–Steven Tauber, Chair, Department of Government & International Affairs, University of South Florida, and author of Navigating the Jungle: Law, Politics, and the Animal Advocacy Movement




Veterinary Medical School Admission Requirements: 2016 Edition for 2017 Matriculation

“We understand that getting started and making sense of all the choices and requirements can be challenging, but you’ve come to the right place by accessing this publication, which provides the essential information you need to begin your journey.”

–Dr. Andrew McCabe, Executive Director of AAVMC





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Business // Library Sciences

The newest books on Business and Library Sciences provide an understanding of research, teaching, and management.

Project & Program Management: A Competency Based Approach, Third Edition

In its 3rd Edition, Project and Program Management sheds light on new insights gained from teaching and research. This edition focuses more on the qualitative nature of program management to broaden the readers understanding of key concepts. It also uses learning scenarios to show different approaches to instruction.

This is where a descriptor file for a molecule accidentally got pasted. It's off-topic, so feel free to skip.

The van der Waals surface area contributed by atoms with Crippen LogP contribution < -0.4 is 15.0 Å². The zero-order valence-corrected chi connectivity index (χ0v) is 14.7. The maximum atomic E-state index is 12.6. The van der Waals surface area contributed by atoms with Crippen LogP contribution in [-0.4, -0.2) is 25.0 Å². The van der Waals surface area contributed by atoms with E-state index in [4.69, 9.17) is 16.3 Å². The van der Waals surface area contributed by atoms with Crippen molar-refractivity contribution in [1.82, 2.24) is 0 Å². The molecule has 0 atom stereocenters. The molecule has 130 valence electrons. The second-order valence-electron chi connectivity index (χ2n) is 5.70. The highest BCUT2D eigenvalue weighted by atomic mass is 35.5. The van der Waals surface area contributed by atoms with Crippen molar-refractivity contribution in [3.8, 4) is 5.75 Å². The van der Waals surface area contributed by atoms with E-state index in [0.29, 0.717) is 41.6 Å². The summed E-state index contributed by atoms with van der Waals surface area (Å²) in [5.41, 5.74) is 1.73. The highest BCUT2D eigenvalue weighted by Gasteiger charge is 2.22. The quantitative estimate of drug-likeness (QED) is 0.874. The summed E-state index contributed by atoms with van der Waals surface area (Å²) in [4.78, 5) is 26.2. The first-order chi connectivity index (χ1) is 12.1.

Laying the Foundation: Digital Humanities in Academic Libraries 

White-Gilbert_front cover.indd

Laying the Foundation: Digital Humanities in Academic Libraries is the approachable collection of digital humanities writings we’ve been waiting for. All types of librarians interacting with the humanities will find this book a practical reference and a step toward the future. Laying the Foundation further introduces digital humanities as a function of all libraries-for the good of our collective future. The experiences and case studies contributed to this book will no doubt become the building blocks of programs in public and academic libraries.”

–Emma Molls Scholarly Communication and Social Sciences & Humanities Librarian Iowa State University Library